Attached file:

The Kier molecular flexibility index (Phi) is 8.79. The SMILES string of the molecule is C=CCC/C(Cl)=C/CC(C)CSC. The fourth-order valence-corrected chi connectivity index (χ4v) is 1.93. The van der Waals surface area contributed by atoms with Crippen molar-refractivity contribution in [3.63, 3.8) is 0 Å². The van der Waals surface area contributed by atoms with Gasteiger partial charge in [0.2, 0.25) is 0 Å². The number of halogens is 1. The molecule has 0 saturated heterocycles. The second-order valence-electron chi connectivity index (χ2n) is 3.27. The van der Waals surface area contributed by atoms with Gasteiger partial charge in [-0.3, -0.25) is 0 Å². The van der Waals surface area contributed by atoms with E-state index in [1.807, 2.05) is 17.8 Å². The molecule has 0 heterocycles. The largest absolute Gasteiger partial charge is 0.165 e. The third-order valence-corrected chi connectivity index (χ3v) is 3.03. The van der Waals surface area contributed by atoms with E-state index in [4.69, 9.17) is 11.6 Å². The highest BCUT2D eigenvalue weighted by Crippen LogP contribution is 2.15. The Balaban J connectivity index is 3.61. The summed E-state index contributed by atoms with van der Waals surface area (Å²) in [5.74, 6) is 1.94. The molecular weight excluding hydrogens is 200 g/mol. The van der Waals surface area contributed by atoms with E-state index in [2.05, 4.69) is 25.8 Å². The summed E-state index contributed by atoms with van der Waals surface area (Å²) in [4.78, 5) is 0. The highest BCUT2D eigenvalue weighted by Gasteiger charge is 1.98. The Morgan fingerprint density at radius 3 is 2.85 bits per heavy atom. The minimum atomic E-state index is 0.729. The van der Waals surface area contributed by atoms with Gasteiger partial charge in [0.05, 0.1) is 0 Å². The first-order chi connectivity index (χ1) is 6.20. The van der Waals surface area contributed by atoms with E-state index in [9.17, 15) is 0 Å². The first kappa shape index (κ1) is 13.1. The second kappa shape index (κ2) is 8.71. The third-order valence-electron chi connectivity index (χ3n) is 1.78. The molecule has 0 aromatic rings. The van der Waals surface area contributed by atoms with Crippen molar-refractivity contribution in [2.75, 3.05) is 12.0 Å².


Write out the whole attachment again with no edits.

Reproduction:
The Kier molecular flexibility index (Phi) is 8.79. The SMILES string of the molecule is C=CCC/C(Cl)=C/CC(C)CSC. The fourth-order valence-corrected chi connectivity index (χ4v) is 1.93. The van der Waals surface area contributed by atoms with Crippen molar-refractivity contribution in [3.63, 3.8) is 0 Å². The van der Waals surface area contributed by atoms with Gasteiger partial charge in [0.2, 0.25) is 0 Å². The number of halogens is 1. The molecule has 0 saturated heterocycles. The second-order valence-electron chi connectivity index (χ2n) is 3.27. The van der Waals surface area contributed by atoms with Gasteiger partial charge in [-0.3, -0.25) is 0 Å². The van der Waals surface area contributed by atoms with E-state index in [1.807, 2.05) is 17.8 Å². The molecule has 0 heterocycles. The largest absolute Gasteiger partial charge is 0.165 e. The third-order valence-corrected chi connectivity index (χ3v) is 3.03. The van der Waals surface area contributed by atoms with E-state index in [4.69, 9.17) is 11.6 Å². The highest BCUT2D eigenvalue weighted by Crippen LogP contribution is 2.15. The Balaban J connectivity index is 3.61. The summed E-state index contributed by atoms with van der Waals surface area (Å²) in [5.74, 6) is 1.94. The molecular weight excluding hydrogens is 200 g/mol. The van der Waals surface area contributed by atoms with E-state index in [2.05, 4.69) is 25.8 Å². The summed E-state index contributed by atoms with van der Waals surface area (Å²) in [4.78, 5) is 0. The highest BCUT2D eigenvalue weighted by Gasteiger charge is 1.98. The Morgan fingerprint density at radius 3 is 2.85 bits per heavy atom. The minimum atomic E-state index is 0.729. The van der Waals surface area contributed by atoms with Gasteiger partial charge in [0.05, 0.1) is 0 Å². The first-order chi connectivity index (χ1) is 6.20. The van der Waals surface area contributed by atoms with E-state index in [9.17, 15) is 0 Å². The first kappa shape index (κ1) is 13.1. The second kappa shape index (κ2) is 8.71. The third-order valence-electron chi connectivity index (χ3n) is 1.78. The molecule has 0 aromatic rings. The van der Waals surface area contributed by atoms with Crippen molar-refractivity contribution in [2.75, 3.05) is 12.0 Å².